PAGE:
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dc.contributor.advisorResch, Stephen C
dc.contributor.authorCorlis, Joseph
dc.date.accessioned2021-06-11T07:26:40Z
dash.embargo.terms2023-06-10
dc.date.created2021
dc.date.issued2021-06-10
dc.date.submitted2021
dc.identifier.citationCorlis, Joseph. 2021. Value for Money of Donor-Funded Health Programs: The Case of HIV/AIDS Programming in Mozambique. Doctoral dissertation, Harvard T.H. Chan School of Public Health.
dc.identifier.other28413850
dc.identifier.urihttps://nrs.harvard.edu/URN-3:HUL.INSTREPOS:37367922*
dc.description.abstractValue for money represents a critical component of development assistance for health programming in low- and middle-income countries. The costs that local individuals pay to access and use these programs seldom figure into calculations of value for money, however. Instead, donor organizations and host-country governments often prioritize their perspectives of value for money in the planning, implementation, and evaluation of health programs. This imbalance affects beneficiary participation, diminishing the health and economic benefits of donor-funded programs. To understand how donor agencies, governments, and implementing organizations make decisions based on value for money, this project engaged in three arms of research: 14 semi-structured interviews; participant observation in the development of Mozambique’s fifth National Strategic Plan for HIV/AIDS Response; and a cost-effectiveness analysis of six HIV treatment interventions in Mozambique. The first of these methods aimed to analyze the definition and use of value for money in donor-funded health programs worldwide while the latter two methods situated the HIV/AIDS response in Mozambique within the greater global context. Based on this research, this project established six global themes: 1) value for money as a decision-making framework; 2) pressure on low- and middle-income countries to sustain programs; 3) limited temporal and technical scope of program evaluations; 4) current donor-funded initiatives to gather and analyze total economic costs of health activities; 5) limited data on the economic cost of healthcare for strategic planning; and 6) the economic, political, and moral case for considering beneficiary perspectives of value for money in decision-making. This project also identified and contextualized four cost-effective interventions for HIV treatment in Mozambique from the healthcare payer (i.e., government and donor) perspective as well as one cost-saving and one cost-effective intervention from the beneficiary (or patient) perspective. Given the widespread practice of considering value for money in decision-making, this project concluded with three recommendations for donor agencies, government bodies, and nongovernmental organizations in Mozambique and other low- and middle-income countries.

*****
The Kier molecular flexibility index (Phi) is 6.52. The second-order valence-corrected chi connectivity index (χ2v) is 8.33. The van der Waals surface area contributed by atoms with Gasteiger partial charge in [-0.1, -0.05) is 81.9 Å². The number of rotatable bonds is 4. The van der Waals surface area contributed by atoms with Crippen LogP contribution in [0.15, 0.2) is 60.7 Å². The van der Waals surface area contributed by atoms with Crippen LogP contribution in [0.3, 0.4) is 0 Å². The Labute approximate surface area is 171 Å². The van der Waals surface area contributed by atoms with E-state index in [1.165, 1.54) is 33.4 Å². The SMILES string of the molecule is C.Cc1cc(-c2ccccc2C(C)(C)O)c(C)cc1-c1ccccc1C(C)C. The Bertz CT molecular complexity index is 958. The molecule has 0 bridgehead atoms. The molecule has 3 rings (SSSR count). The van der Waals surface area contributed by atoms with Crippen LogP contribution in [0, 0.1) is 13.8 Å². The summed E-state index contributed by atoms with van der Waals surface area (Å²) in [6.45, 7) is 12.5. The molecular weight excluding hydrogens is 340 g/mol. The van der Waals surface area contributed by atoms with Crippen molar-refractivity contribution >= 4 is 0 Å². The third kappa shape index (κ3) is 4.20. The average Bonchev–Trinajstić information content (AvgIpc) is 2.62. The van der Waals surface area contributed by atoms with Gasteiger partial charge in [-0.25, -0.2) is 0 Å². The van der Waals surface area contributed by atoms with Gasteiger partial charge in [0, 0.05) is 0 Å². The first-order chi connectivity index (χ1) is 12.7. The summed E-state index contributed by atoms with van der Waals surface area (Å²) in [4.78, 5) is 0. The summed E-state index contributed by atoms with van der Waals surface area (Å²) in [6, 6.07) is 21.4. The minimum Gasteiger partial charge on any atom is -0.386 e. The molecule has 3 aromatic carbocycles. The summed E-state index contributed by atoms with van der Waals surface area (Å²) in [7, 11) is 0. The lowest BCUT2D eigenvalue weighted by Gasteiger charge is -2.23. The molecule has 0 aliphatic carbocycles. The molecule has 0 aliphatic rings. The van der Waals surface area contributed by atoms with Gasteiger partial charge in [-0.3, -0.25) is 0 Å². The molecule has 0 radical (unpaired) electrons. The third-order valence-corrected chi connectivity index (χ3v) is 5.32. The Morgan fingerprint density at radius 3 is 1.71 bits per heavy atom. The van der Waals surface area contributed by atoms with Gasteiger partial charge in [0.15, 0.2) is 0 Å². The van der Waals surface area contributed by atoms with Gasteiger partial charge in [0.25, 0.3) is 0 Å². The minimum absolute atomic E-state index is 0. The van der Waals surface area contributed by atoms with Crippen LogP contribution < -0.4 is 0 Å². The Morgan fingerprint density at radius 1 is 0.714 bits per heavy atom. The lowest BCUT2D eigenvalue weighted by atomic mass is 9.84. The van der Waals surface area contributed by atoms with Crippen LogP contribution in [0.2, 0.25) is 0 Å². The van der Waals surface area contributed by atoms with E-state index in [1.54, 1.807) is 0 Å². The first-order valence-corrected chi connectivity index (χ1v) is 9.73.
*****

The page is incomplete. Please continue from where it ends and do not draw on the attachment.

dc.format.mimetypeapplication/pdf
dc.language.isoen
dash.licenseLAA
dc.subjectcost-effectiveness analysis
dc.subjectdevelopment assistance for health
dc.subjectHIV/AIDS
dc.subjectLMIC
dc.subjectpatient perspective
dc.subjectstrategic planning
dc.subjectPublic health
dc.titleValue for Money of Donor-Funded Health Programs: The Case of HIV/AIDS Programming in Mozambique
dc.typeThesis or Dissertation
dash.depositing.authorCorlis, Joseph
dash.embargo.until2023-06-10
dc.date.available2021-06-11T07:26:40Z
thesis.degree.date2021
thesis.degree.grantorHarvard T.H. Chan School of Public Health
thesis.degree.levelDoctoral
thesis.degree.nameD.P.H.
dc.contributor.committeeMemberRosenthal, Meredith B
dc.contributor.committeeMemberBean, William
dc.type.materialtext
thesis.degree.departmentPublic Health
dc.identifier.orcid0000-0002-6493-1336
dash.author.emailjoseph.corlis@gmail.com


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